Connecticut state flag
The Connecticut flag, adopted in 1897, consists of a bright blue field with a white Baroque shield in the center. On the shield are displayed 3 grapevines, each bearing 3 bunches of grapes. Underneath the shield is a banner with the words of the Connecticut motto, “Qui Transtulit Sustinet,” which in Latin means, “He who transplanted sustains.”
All of our flags at Star Spangled Flags are 100% made in the USA from start to finish! We use a tough, nylon fabric to hold up outdoors, extra stitching on the fly end of the flag, and a special UV coating to prevent fading from the sun.
Connecticut flag, Made in USA
In Connecticut, the law prohibits the disposal of used razor blades. So it’s a puzzle how they dispose of their old ones unless they go into recycling. Connecticut law also states that a pickle can only be officially called a pickle if it bounces. So do you think they also have an official pickle bouncer?
Although Connecticut has some strange laws, many fun things also started in Connecticut. It’s home to the first lollipop machine, first hamburger, first nuclear-powered submarine, first telephone book, first Polaroid camera, first helicopter, and first colored TV. It was also the very first state to issue a speed limit on automobiles (12 MPH) in 1901 and the first to issue permanent license plates to cars in 1937.
The State of Connecticut is named after the Connecticut River which is a major river in the state. It’s given the nickname The Constitution State because of its role during the federal constitutional convention of 1787. But the state has also earned unofficial nicknames such as the Provisions State, The Land of Steady Habits, and the most popular, The Nutmeg State.
Sailors during the 18th to 19th centuries used to bring nutmeg seed on their long journeys and quickly became peddlers of this valuable seed. This is how the state earned their unofficial nickname The Nutmeg State.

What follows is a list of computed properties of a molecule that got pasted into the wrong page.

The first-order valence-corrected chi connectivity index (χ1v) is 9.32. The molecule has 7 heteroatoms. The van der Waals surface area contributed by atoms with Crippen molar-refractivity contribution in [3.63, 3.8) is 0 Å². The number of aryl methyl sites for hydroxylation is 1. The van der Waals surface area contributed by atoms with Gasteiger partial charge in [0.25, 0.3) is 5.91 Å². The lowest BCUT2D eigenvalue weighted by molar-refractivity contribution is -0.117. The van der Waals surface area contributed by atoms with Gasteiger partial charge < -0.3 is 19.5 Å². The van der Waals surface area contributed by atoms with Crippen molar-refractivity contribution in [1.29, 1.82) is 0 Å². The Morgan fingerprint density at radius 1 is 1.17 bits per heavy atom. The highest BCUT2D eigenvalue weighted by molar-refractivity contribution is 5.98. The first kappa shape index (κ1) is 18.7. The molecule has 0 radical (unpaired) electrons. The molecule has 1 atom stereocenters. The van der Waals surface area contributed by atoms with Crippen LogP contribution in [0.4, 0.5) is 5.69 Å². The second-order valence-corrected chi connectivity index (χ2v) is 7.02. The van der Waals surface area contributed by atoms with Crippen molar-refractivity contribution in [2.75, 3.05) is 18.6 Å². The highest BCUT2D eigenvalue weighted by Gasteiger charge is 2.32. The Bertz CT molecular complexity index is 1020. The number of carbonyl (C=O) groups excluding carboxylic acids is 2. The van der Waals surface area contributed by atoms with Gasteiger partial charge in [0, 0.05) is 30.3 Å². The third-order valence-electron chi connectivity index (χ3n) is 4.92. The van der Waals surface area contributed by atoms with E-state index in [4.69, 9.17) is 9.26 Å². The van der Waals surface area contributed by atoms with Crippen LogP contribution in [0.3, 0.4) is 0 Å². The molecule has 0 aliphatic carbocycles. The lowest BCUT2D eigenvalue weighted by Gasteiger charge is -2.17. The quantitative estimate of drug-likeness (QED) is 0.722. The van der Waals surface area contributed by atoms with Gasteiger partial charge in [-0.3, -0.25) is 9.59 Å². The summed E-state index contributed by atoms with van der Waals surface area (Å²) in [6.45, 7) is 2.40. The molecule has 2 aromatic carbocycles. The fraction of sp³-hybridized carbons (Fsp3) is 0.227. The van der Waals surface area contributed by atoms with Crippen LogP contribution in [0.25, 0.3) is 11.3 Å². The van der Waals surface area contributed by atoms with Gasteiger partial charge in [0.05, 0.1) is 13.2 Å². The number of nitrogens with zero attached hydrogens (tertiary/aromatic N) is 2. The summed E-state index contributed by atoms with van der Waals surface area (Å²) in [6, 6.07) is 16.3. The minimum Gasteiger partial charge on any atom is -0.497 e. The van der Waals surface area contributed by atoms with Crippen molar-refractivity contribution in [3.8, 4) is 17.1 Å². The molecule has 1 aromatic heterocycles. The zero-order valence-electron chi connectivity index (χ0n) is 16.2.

But you’ll get to know more about the State of Connecticut and its locals by the celebrations and festivals they observe in their region. Their official state holiday’s include:
- New Year’s Day – January 1st
- Martin Luther King’s Day – Third Monday of January
- Lincoln’s Birthday – February 12th
- Washington’s Birthday – February 16th
- Good Friday – Month of April (not fixed)
- Memorial Day – Last Monday of May
- Independence Day – July 4th but celebrated July 3rd
- Labor Day – First Monday of September
- Columbus Day – Second Monday of October
- Veteran’s Day – November 11th
- Thanksgiving Day – Last Thursday of November
- Christmas Day –December 25th
Other festivals that draw out locals to the streets to enjoy food, music, some live entertainment, booths, and other crafts include:
- Milford Oyster Festival
A family-oriented event held every 3rd Saturday of August. This has been an ongoing tradition
for 34 years. It attracts both local and tourists from across the globe who want to take part in
various activities connecting Connecticut to its seafaring past.
- Greater Hartford Festival of Jazz
More than 50,000 jazz fanatics gather for a 3 day of the jazz festival. International and local
musicians get on stage and entice eager jazz-fans. The festival is held in mid-July and is one of
the fastest growing events in Hartford.
- Durham Fair
An estimated 200,000 people attend this fair every last weekend of September. The fair started
in 1916 and features agricultural programs, exhibits, country music, and food.
- Parade Spectacular